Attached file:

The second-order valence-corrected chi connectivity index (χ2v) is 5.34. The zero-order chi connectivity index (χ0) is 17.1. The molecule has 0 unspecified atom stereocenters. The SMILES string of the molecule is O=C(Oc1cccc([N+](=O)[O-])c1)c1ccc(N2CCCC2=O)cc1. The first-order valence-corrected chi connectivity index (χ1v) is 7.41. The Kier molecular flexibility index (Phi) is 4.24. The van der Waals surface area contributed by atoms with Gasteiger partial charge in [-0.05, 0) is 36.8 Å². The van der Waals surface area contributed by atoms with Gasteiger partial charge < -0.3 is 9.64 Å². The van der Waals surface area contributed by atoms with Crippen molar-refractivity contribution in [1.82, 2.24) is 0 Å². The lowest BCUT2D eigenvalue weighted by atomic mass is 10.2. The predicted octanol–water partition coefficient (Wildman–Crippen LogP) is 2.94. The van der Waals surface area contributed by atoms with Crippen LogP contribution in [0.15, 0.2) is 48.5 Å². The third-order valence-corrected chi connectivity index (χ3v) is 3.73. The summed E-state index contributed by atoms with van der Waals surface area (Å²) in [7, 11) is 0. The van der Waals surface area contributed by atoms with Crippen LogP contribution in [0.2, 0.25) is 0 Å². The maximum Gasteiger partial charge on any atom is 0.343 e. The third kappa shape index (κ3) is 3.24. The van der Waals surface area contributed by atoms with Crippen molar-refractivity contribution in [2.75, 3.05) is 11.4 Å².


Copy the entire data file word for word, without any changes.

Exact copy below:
The second-order valence-corrected chi connectivity index (χ2v) is 5.34. The zero-order chi connectivity index (χ0) is 17.1. The molecule has 0 unspecified atom stereocenters. The SMILES string of the molecule is O=C(Oc1cccc([N+](=O)[O-])c1)c1ccc(N2CCCC2=O)cc1. The first-order valence-corrected chi connectivity index (χ1v) is 7.41. The Kier molecular flexibility index (Phi) is 4.24. The van der Waals surface area contributed by atoms with Gasteiger partial charge in [-0.05, 0) is 36.8 Å². The van der Waals surface area contributed by atoms with Gasteiger partial charge < -0.3 is 9.64 Å². The van der Waals surface area contributed by atoms with Crippen molar-refractivity contribution in [1.82, 2.24) is 0 Å². The lowest BCUT2D eigenvalue weighted by atomic mass is 10.2. The predicted octanol–water partition coefficient (Wildman–Crippen LogP) is 2.94. The van der Waals surface area contributed by atoms with Crippen LogP contribution in [0.15, 0.2) is 48.5 Å². The third-order valence-corrected chi connectivity index (χ3v) is 3.73. The summed E-state index contributed by atoms with van der Waals surface area (Å²) in [7, 11) is 0. The van der Waals surface area contributed by atoms with Crippen LogP contribution in [0.2, 0.25) is 0 Å². The maximum Gasteiger partial charge on any atom is 0.343 e. The third kappa shape index (κ3) is 3.24. The van der Waals surface area contributed by atoms with Crippen molar-refractivity contribution in [2.75, 3.05) is 11.4 Å².